Revised MCPS Regulation Would Allow Elementary Students To Have Cell Phones in School

All students also would be required to use MCPS network to access the internet


A draft revision to a Montgomery County Public Schools regulation would lift a prohibition against elementary students possessing cell phones in school.

The revision, reviewed by a county Board of Education committee Tuesday, also would require students, who use their phones to access the internet during school, to use the MCPS network instead of private cellular networks.

“We’re keeping up with the reality of the times,” school board member Pat O’Neill said, noting the ubiquity of cell phones and other devices among young people. At the same time, however, “we don’t want [the devices] to interrupt the school day.” O’Neil chairs the board’s Policy Management Committee, which considered the first draft of a rewritten regulation. The board does not have to approve the regulation.

O’Neill noted that student texting during school isn’t only “student to student,” but is as likely to be “mom to student” when families need to inform their children about schedule changes, but don’t want to go through the school office.

MCPS Superintendent Jack Smith could issue the revised regulation by the start of the 2017-2018 school year, MCPS spokesman Derek Turner said.

The revised regulation covers all “personal mobile devices”—any non-MCPS device that can send voice, video or text; cell phones; e-readers; tablets; personal computers; or other devices equipped with microphones, speakers or cameras.

Students in all grades would still be required to keep devices off during the school day unless teachers allow their use for instructional purposes. High school students, though, would still be allowed to use their devices during lunch periods. The regulation allows school personnel to confiscate the devices if students are caught using them.

Principals also may suspend the use of the devices temporarily if they are used in a manner inconsistent with board policies, regulations or rules.

And students who violate the regulation could be subject to disciplinary action in accordance with the Student Code of Conduct, Turner said.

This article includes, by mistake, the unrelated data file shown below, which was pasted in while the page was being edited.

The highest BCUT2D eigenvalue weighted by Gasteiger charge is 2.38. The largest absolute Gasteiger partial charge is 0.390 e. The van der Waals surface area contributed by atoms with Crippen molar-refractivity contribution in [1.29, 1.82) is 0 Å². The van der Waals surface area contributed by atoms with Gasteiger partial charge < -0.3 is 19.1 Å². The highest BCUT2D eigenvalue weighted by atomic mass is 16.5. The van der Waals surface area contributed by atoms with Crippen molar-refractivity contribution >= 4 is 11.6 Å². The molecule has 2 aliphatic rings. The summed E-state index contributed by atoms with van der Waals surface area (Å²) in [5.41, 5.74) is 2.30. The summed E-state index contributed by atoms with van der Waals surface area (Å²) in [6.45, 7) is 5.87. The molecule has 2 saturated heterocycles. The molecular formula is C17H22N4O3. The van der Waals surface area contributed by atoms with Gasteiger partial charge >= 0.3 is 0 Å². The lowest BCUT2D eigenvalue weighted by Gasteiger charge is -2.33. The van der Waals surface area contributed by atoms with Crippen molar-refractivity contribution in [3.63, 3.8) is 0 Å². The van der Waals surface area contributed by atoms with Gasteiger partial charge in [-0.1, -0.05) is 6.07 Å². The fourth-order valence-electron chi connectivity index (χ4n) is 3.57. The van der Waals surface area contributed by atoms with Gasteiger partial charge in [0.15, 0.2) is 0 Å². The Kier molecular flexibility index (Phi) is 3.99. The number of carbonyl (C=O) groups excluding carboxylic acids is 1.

Under the existing regulation, elementary students needed written permission from a parent or guardian to possess a device and approval from principals. Secondary students on elementary school grounds are required to keep their phones off and out of sight during the school day, including lunch periods.

The prohibition against private cell networks is to ensure students use the MCPS filtering that prevents students from accessing certain websites. Filtering is not available on the private cell networks. Therefore, students would be required to use the school system’s network for internet access, according to the revised regulation.

Using the MCPS network can benefit the school system and the student, school system general counsel Joshua I. Civin said. If students use the network, the school system can act if there are online problems, such as cyberbullying. And students can save on the cost of cell phone bills if they use the network, he said.

“The idea is to channel people onto our network,” Civin said.

As part of the revised regulation, devices could be used on school buses or commercially chartered buses so long as the devices do not affect the safe operation of the bus.

The draft regulation also states that all MCPS equipment, the MCPS network and the student’s MCPS network account are school system property and may be monitored, logged and archived.

Students and staff are prohibited from putting a device on the MCPS network that monitors, analyzes or causes disruption to the network. And the regulation states no student will be allowed to change or delete files belonging to others.

Under the regulation, students may not use their devices to violate the privacy of others, or to jeopardize the health or safety of students. They are prohibited from using their devices to post obscene or libelous material, and they may not disrupt school activities. Also, they may not use their devices to plagiarize the work of others or share commercial advertisements.

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